Wolf says he does not oppose the legislature’s fiscal code distribution formula, but before it is implemented, some of the deepest cuts under Corbett must be restored.  On Tuesday, Jan Murphy of the Harrisburg Patriot-News reported, “Wolf said he is carrying through on his promise to restore funding that was cut during the Corbett years and to push for a fairer funding formula.  He said the bipartisan-backed formula that lawmakers wanted to see used—and he supports—‘cannot truly be fair unless the cuts are fully restored. Currently, only 4 percent of districts have seen their funding restored to 2010-2011 levels and we are currently over $370 million short from fully restoring the cuts.’ ”

There is $50 million of new money for schools in the budget passed by the legislature in late March.  On Tuesday, according to Murphy, “Wolf announced he planned to distribute the additional $50 million set aside in the March budget for basic education this way,

  • $25 million is being allocated for the restoration of the charter school reimbursement program.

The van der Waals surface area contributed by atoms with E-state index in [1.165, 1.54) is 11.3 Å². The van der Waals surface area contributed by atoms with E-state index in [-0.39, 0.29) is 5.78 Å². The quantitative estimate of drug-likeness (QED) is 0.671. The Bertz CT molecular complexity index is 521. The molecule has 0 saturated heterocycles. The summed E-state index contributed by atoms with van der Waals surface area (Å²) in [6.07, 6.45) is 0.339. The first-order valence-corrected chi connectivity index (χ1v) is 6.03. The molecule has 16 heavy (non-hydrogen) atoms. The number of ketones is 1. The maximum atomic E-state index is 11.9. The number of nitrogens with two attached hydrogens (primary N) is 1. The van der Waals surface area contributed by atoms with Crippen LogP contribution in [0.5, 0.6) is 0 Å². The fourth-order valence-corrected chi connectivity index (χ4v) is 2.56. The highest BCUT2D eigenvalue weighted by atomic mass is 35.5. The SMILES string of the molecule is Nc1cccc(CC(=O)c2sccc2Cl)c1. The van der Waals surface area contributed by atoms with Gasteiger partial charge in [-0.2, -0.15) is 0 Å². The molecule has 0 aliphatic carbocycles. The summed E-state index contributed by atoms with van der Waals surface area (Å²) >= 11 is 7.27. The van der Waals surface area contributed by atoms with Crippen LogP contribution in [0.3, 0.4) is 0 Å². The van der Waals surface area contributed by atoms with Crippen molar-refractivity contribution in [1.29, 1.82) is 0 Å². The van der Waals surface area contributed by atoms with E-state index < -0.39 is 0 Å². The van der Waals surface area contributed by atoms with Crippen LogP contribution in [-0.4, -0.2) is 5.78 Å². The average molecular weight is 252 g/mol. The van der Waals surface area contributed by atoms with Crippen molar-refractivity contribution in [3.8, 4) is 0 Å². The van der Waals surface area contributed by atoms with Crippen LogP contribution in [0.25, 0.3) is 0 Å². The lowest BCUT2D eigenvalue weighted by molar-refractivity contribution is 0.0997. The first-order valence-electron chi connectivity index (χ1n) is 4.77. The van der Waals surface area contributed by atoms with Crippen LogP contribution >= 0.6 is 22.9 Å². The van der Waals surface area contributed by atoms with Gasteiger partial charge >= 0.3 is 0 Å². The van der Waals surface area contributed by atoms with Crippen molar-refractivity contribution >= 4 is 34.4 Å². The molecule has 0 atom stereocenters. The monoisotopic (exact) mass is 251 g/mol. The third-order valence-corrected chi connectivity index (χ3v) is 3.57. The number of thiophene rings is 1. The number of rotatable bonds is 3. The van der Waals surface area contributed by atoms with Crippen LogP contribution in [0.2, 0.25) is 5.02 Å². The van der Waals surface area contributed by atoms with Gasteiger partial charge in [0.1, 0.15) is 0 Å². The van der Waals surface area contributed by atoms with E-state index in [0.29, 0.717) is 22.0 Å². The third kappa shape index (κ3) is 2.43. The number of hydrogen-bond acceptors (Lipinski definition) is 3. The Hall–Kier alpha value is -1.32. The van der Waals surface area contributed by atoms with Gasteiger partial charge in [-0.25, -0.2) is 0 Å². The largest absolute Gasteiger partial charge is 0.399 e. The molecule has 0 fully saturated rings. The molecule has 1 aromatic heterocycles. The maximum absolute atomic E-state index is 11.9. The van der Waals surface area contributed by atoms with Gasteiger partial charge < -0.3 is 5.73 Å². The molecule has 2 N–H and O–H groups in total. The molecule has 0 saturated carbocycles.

• $20 million is being allocated to continue to restore cuts made in 2011-2012.
  • $5 million is being allocated through the new basic aid education fair funding formula.”

Wolf had in December of 2015 already signed a partial budget that restored $150 million to schools.  Overall if Wolf has his way, according to McCorry of Newsworks, Philadelphia will see $76.8 million in additional state funds for the 2015-16 school year, “a 7.55 percent increase over last year.” McCorry adds, “Of the $5 million that Wolf plans to direct through the new student-weighted funding formula—which accounts for measures such as concentration of poverty, number of English language learners, and district geographic sparcity—Philadelphia looks to get 23 percent of the sum.”  He notes that Philadelphia serves 12 percent of the state’s students.